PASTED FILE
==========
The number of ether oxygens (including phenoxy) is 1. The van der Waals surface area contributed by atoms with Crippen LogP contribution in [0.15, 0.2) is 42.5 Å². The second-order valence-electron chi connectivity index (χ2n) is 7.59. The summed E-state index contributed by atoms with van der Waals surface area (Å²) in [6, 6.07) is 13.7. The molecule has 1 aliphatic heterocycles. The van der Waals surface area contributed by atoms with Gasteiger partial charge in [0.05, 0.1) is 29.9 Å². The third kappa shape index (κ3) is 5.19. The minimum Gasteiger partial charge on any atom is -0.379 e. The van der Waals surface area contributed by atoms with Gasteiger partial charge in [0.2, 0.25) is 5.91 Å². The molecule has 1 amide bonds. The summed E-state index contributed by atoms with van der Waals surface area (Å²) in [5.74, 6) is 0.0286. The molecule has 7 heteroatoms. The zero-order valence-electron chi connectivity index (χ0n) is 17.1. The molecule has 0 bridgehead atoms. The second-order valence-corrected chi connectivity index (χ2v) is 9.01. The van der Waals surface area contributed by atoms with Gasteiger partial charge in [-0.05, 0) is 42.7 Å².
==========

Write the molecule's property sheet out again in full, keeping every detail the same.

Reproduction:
The number of ether oxygens (including phenoxy) is 1. The van der Waals surface area contributed by atoms with Crippen LogP contribution in [0.15, 0.2) is 42.5 Å². The second-order valence-electron chi connectivity index (χ2n) is 7.59. The summed E-state index contributed by atoms with van der Waals surface area (Å²) in [6, 6.07) is 13.7. The molecule has 1 aliphatic heterocycles. The van der Waals surface area contributed by atoms with Gasteiger partial charge in [0.05, 0.1) is 29.9 Å². The third kappa shape index (κ3) is 5.19. The minimum Gasteiger partial charge on any atom is -0.379 e. The van der Waals surface area contributed by atoms with Gasteiger partial charge in [0.2, 0.25) is 5.91 Å². The molecule has 1 amide bonds. The summed E-state index contributed by atoms with van der Waals surface area (Å²) in [5.74, 6) is 0.0286. The molecule has 7 heteroatoms. The zero-order valence-electron chi connectivity index (χ0n) is 17.1. The molecule has 0 bridgehead atoms. The second-order valence-corrected chi connectivity index (χ2v) is 9.01. The van der Waals surface area contributed by atoms with Gasteiger partial charge in [-0.05, 0) is 42.7 Å².